Do you have any of these symptoms? If you do, they may be caused by more than your endo inflammation. If you have these symptoms after good quality endometriosis excisional surgery, your endometriosis is gone, but your symptoms may be a result of other conditions such as the ones discussed above. Some tests that may be performed include a hydrogen/methane breath test, a comprehensive stool study through a lab such as Genova Diagnostics, organic acid testing, and food sensitivity testing. There may also be therapeutic diets that can be helpful for symptom management such as the Specific Carbohydrate diet, the FODMAP diet, the Microbiome Diet, and the Autoimmune Paleo Diet. There is no one size fits all treatment for dysbiosis. Some diets that help with dysbiosis can make SIBO worse. A qualified practitioner can help to determine what studies and treatment may be helpful.  Some of the lab tests which may be relevant are included in our Specialized Lab Testing at Vital Health Endometriosis Center.

You may be interested in this video : Enterome: the gut microbiome and it’s impact on our health:

Wishing you a happy and healthy day,

The Vital Health Team

 


Vital Health Endometriosis Center continues to provide the most comprehensive approach to the diagnosis and treatment of endometriosis.


Visit Our Resource Center to Learn More About Endometriosis

Read & Share What it Really Means to Have Endometriosis

 

[i]. Balley M, Coe C. Endometriosis is associated with an altered profile of intestinal microflora in female rhesus monkeys. Human Reproduction. 2002;17(7):1704-1708.

[ii]. Miniello V, et al. Gut microbiota biomodulators, when the stork comes by the scalpel. Clin Chim Acta. 2015. Web. Accessed February 25, 2015.

[iii]. Mathias JR, Franklin R, Quast DC, et al. Relation of endometriosis and neuromuscular disease of gastrointestinal tract: new insights. Fertil Steril. 1998; 70:81-88.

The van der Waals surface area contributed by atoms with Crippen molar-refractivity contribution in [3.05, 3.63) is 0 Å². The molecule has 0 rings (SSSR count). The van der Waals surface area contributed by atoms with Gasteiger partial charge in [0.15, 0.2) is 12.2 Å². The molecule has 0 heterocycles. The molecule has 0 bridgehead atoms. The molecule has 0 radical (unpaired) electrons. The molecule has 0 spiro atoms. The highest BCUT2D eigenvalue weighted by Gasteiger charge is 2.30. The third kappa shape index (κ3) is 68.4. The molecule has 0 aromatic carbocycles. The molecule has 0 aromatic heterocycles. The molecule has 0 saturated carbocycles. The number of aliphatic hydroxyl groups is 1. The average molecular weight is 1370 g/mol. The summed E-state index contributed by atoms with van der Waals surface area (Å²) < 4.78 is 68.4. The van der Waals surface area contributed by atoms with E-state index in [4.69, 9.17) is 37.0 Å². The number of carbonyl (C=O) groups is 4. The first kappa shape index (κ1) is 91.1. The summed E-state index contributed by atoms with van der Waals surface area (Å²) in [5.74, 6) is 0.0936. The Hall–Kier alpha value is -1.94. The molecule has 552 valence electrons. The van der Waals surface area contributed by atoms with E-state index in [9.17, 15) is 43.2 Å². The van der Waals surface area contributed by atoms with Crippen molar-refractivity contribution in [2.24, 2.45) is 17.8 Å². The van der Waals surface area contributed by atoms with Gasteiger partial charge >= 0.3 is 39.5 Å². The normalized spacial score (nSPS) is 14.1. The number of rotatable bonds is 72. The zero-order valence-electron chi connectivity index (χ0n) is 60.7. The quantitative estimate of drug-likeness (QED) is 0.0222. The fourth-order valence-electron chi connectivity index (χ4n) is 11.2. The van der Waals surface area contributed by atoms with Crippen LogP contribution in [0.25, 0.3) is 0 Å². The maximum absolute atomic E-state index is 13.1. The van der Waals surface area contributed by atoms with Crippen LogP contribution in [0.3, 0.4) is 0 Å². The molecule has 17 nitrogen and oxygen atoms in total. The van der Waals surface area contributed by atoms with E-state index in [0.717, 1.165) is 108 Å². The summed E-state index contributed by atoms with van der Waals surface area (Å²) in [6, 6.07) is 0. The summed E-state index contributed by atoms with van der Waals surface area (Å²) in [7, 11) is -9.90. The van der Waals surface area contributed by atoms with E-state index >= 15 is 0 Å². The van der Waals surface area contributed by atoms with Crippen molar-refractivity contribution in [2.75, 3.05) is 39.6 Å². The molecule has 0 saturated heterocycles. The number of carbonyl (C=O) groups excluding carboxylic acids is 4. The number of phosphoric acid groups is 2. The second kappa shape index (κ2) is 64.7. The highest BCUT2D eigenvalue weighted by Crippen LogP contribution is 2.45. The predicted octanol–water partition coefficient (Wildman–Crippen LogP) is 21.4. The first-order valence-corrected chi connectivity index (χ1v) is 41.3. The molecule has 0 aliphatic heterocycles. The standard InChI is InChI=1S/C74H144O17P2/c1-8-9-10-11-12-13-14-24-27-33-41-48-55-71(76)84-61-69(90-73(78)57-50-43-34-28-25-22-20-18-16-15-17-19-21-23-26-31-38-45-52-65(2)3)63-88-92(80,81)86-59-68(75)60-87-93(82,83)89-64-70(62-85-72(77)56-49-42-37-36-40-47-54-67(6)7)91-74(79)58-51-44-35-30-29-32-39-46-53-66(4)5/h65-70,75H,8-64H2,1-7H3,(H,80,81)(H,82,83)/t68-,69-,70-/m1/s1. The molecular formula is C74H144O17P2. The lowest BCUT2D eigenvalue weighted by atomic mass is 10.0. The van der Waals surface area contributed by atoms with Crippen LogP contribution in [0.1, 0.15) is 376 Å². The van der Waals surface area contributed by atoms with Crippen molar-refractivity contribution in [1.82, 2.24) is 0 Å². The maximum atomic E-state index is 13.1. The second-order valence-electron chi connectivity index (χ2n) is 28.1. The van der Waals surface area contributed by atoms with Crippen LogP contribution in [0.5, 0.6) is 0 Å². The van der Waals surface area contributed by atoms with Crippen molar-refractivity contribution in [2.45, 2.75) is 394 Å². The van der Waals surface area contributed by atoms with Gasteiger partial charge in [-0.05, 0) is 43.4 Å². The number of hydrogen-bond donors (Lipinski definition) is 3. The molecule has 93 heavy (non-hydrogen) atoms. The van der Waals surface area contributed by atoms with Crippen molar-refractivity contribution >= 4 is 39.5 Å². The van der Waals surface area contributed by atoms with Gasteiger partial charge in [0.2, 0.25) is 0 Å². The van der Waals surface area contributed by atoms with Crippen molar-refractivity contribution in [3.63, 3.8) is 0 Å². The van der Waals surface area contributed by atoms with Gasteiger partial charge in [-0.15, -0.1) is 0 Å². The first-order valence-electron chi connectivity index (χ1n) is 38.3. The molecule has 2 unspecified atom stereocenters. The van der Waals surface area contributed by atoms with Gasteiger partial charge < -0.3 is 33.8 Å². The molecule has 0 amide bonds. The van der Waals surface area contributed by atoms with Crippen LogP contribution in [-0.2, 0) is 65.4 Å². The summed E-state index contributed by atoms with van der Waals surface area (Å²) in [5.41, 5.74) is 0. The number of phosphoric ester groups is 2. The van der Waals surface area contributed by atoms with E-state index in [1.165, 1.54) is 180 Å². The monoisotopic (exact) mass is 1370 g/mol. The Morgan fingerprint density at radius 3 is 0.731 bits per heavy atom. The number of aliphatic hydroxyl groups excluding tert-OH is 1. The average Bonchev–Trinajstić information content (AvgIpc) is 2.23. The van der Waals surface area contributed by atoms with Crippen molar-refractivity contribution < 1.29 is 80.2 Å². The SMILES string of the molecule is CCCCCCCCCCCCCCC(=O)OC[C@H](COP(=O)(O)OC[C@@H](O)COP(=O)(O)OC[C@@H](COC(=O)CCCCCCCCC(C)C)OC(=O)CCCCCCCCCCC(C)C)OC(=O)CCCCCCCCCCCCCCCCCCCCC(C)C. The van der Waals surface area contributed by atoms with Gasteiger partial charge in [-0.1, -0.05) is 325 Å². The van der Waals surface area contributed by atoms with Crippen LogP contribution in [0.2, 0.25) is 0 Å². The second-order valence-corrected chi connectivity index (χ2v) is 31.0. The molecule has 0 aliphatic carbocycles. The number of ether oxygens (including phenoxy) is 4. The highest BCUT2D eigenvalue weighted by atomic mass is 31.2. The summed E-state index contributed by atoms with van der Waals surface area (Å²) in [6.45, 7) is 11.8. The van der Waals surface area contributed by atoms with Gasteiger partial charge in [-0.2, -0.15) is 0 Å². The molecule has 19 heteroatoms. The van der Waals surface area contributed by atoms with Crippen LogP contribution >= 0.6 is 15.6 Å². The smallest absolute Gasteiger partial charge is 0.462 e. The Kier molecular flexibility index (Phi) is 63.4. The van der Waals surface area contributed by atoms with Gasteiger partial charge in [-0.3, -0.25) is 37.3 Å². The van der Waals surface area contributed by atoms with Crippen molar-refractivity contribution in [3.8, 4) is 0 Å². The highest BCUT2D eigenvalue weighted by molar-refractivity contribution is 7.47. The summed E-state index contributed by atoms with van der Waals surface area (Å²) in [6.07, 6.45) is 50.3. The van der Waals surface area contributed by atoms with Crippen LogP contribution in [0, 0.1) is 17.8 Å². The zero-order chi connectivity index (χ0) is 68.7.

[iv]. Evans, J. An integrative approach to fibroids, endometriosis, and breast cancer prevention. Integrative Medicine. 2008; 7(5):28-31.

[v]. Goldin BR, Gorbach SL. The effect of milk and lactobacillus feeding on human intestinal bacterial enzyme activity. Amer J Clin Nutr. 1984;39(5):756-61.

 

This opportunity is exactly what I had hoped my public health education would offer: professional public health development in the field of endometriosis, working toward reducing the unnecessary suffering that so many women experience.


Kelly M. Heslin, of the Mel and Enid Zuckerman College of Public Health, University of Arizona, joins Vital Health Endometriosis Center this summer to complete the Internship for her Masters in Public Health Degree.  Kelly’s Internship plan is focused on the development of an Endometriosis Education Plan that will serve as an outreach program in our community and elsewhere.

In Kelly’s words: “Endometriosis is a reproductive disease that affects at least 1 in 10 women worldwide, causing pain and infertility, as well as numerous other symptoms that interfere with a woman’s health and productivity. Vital Health Endometriosis Center has invaluable connections to and direct involvement with the local community, as well as the endometriosis treatment and research community at large. I foresee this internship as merely a stepping off point, and I am optimistic that I will be able to continue working with this project specifically, or with one of the other major players in the endometriosis field to continue educating and advocating for women who are marginalized by the existing health system, both pre- and post-diagnosis”.

We warmly welcome Kelly to the Vital Health Team this summer,  for completion of this important work.